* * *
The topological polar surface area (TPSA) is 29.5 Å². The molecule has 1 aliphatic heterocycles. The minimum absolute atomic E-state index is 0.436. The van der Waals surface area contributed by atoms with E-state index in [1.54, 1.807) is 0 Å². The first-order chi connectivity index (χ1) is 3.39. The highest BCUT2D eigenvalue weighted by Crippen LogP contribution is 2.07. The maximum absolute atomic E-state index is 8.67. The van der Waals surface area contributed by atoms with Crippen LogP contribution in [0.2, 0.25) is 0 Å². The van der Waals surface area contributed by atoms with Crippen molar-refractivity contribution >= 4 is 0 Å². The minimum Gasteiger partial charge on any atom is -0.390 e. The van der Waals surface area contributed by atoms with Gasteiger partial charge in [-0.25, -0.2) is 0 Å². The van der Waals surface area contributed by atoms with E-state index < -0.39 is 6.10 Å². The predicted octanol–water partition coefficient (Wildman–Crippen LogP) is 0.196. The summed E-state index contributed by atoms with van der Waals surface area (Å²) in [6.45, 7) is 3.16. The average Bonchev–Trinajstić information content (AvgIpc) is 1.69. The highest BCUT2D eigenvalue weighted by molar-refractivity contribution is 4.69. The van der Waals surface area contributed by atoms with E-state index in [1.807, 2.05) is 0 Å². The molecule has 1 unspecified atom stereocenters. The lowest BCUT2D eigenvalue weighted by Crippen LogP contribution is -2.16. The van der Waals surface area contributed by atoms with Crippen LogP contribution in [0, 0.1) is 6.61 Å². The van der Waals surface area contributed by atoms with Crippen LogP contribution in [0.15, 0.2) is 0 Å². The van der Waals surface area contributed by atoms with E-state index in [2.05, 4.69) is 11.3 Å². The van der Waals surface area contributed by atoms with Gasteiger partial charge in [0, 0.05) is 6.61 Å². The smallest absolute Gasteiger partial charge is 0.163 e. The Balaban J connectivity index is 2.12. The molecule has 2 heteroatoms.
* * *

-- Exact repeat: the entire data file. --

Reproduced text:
The topological polar surface area (TPSA) is 29.5 Å². The molecule has 1 aliphatic heterocycles. The minimum absolute atomic E-state index is 0.436. The van der Waals surface area contributed by atoms with E-state index in [1.54, 1.807) is 0 Å². The first-order chi connectivity index (χ1) is 3.39. The highest BCUT2D eigenvalue weighted by Crippen LogP contribution is 2.07. The maximum absolute atomic E-state index is 8.67. The van der Waals surface area contributed by atoms with Crippen LogP contribution in [0.2, 0.25) is 0 Å². The van der Waals surface area contributed by atoms with Crippen molar-refractivity contribution >= 4 is 0 Å². The minimum Gasteiger partial charge on any atom is -0.390 e. The van der Waals surface area contributed by atoms with Gasteiger partial charge in [-0.25, -0.2) is 0 Å². The van der Waals surface area contributed by atoms with E-state index < -0.39 is 6.10 Å². The predicted octanol–water partition coefficient (Wildman–Crippen LogP) is 0.196. The summed E-state index contributed by atoms with van der Waals surface area (Å²) in [6.45, 7) is 3.16. The average Bonchev–Trinajstić information content (AvgIpc) is 1.69. The highest BCUT2D eigenvalue weighted by molar-refractivity contribution is 4.69. The van der Waals surface area contributed by atoms with E-state index in [1.807, 2.05) is 0 Å². The molecule has 1 unspecified atom stereocenters. The lowest BCUT2D eigenvalue weighted by Crippen LogP contribution is -2.16. The van der Waals surface area contributed by atoms with Crippen LogP contribution in [0, 0.1) is 6.61 Å². The van der Waals surface area contributed by atoms with Crippen LogP contribution in [0.15, 0.2) is 0 Å². The van der Waals surface area contributed by atoms with E-state index in [2.05, 4.69) is 11.3 Å². The van der Waals surface area contributed by atoms with Gasteiger partial charge in [0, 0.05) is 6.61 Å². The smallest absolute Gasteiger partial charge is 0.163 e. The Balaban J connectivity index is 2.12. The molecule has 2 heteroatoms.